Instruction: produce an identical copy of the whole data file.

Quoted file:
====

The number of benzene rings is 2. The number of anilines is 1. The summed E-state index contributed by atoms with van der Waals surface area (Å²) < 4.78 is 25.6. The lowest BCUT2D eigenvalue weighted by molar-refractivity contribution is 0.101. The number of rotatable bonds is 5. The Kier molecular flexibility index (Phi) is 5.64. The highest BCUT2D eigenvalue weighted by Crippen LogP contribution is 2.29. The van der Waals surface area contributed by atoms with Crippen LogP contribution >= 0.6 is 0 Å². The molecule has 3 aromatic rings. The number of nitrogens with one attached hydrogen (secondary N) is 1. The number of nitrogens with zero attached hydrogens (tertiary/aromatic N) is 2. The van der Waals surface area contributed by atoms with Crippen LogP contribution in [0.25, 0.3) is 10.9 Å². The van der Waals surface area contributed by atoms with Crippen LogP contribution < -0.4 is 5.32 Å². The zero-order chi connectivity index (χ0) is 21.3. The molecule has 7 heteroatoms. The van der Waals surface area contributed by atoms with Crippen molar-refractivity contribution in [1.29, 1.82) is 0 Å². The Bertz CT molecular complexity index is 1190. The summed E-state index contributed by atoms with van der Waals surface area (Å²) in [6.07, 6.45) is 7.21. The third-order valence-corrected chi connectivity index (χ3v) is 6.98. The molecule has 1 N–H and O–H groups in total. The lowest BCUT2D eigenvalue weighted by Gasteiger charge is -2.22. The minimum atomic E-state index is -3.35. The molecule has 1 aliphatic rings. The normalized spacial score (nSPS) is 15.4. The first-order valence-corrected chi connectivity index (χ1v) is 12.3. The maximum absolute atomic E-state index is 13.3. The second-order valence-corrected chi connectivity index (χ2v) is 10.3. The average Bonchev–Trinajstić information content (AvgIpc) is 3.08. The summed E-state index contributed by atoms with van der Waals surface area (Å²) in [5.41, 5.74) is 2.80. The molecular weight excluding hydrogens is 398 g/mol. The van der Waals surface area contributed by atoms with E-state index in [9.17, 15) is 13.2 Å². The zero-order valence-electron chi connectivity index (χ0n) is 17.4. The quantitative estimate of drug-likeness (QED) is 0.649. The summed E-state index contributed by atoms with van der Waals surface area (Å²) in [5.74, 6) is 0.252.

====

The number of benzene rings is 2. The number of anilines is 1. The summed E-state index contributed by atoms with van der Waals surface area (Å²) < 4.78 is 25.6. The lowest BCUT2D eigenvalue weighted by molar-refractivity contribution is 0.101. The number of rotatable bonds is 5. The Kier molecular flexibility index (Phi) is 5.64. The highest BCUT2D eigenvalue weighted by Crippen LogP contribution is 2.29. The van der Waals surface area contributed by atoms with Crippen LogP contribution >= 0.6 is 0 Å². The molecule has 3 aromatic rings. The number of nitrogens with one attached hydrogen (secondary N) is 1. The number of nitrogens with zero attached hydrogens (tertiary/aromatic N) is 2. The van der Waals surface area contributed by atoms with Crippen LogP contribution in [0.25, 0.3) is 10.9 Å². The van der Waals surface area contributed by atoms with Crippen LogP contribution < -0.4 is 5.32 Å². The zero-order chi connectivity index (χ0) is 21.3. The molecule has 7 heteroatoms. The van der Waals surface area contributed by atoms with Crippen molar-refractivity contribution in [1.29, 1.82) is 0 Å². The Bertz CT molecular complexity index is 1190. The summed E-state index contributed by atoms with van der Waals surface area (Å²) in [6.07, 6.45) is 7.21. The third-order valence-corrected chi connectivity index (χ3v) is 6.98. The molecule has 1 N–H and O–H groups in total. The lowest BCUT2D eigenvalue weighted by Gasteiger charge is -2.22. The minimum atomic E-state index is -3.35. The molecule has 1 aliphatic rings. The normalized spacial score (nSPS) is 15.4. The first-order valence-corrected chi connectivity index (χ1v) is 12.3. The maximum absolute atomic E-state index is 13.3. The second-order valence-corrected chi connectivity index (χ2v) is 10.3. The average Bonchev–Trinajstić information content (AvgIpc) is 3.08. The summed E-state index contributed by atoms with van der Waals surface area (Å²) in [5.41, 5.74) is 2.80. The molecular weight excluding hydrogens is 398 g/mol. The van der Waals surface area contributed by atoms with E-state index in [9.17, 15) is 13.2 Å². The zero-order valence-electron chi connectivity index (χ0n) is 17.4. The quantitative estimate of drug-likeness (QED) is 0.649. The summed E-state index contributed by atoms with van der Waals surface area (Å²) in [5.74, 6) is 0.252.